Our post-election analysis for EBONY. The Black vote and "Maryland Voters Approve Same Sex Marriage Law":
The shift also marks a change in demographics. Both sides targeted African-American voters —"who were expected to make up 25 percent of the state electorate Tuesday," reports the Baltimore Sun. Black voters tend to be more religious and have historically have been slow to accept gay marriage. But national and regional polling has suggested that Black support for equal marriage has dramatically increased after President Obama and the NAACP's historic announcements supporting the position.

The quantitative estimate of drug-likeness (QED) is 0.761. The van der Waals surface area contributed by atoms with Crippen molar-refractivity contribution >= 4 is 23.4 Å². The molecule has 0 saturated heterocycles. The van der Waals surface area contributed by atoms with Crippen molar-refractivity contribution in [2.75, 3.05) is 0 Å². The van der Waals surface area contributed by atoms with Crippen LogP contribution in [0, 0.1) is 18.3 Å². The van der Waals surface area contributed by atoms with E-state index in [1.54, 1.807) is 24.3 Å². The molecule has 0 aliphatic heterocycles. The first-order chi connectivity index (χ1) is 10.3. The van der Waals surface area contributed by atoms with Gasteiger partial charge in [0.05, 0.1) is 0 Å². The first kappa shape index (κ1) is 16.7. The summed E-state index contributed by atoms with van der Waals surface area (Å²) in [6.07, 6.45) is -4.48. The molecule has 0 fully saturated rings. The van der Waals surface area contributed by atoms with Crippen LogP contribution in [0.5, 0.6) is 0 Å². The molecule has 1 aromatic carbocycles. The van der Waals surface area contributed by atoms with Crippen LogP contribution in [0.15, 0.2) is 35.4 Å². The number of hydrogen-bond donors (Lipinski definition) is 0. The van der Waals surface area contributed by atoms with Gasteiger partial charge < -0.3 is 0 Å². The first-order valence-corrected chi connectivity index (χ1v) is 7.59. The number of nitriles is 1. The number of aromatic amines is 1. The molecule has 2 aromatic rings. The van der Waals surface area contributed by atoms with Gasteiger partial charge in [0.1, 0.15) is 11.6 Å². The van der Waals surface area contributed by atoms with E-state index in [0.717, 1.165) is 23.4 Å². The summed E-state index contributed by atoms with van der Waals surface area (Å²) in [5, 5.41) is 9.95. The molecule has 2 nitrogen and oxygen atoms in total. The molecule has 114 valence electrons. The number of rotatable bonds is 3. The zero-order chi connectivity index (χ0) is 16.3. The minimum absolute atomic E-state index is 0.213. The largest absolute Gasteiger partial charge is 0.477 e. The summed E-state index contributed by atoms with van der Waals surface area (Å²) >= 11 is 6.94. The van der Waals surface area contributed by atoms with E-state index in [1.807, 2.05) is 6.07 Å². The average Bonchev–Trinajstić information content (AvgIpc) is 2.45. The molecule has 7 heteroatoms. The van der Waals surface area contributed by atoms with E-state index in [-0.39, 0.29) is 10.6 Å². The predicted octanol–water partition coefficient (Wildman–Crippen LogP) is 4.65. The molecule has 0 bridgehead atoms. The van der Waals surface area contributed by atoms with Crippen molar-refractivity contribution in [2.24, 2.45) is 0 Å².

Nowhere was the battle for Question 6 fiercer than in suburban Prince George’s County—more than 65% Black and home to the nation’s largest Black middle class. PGC also boasts a sizeable and affluent Black LGBT population similar to that found in the adjacent District of Columbia.
Question passed with a "nearly 2-to-1 lead" in the neighboring largely White and upscale Montgomery County but "trail[ed] slightly in Prince George’s," reports the Washington Post. The unofficial tally in PGC was "131,619 votes for and 137,626 votes against." Blacks were split almost evenly on the measure.
"We’re ecstatic that Question 6 passed. We want our love to be acknowledged and cannot wait to get married," ShaDonna Jackson told EBONY.com last night. Jackson and her partner Lakisha Smith will celebrate their fifth anniversary in March. They are both Black—just like Tonya Parker and her partner—and live in PGC’s Hyattsville.
Read the full article HERE.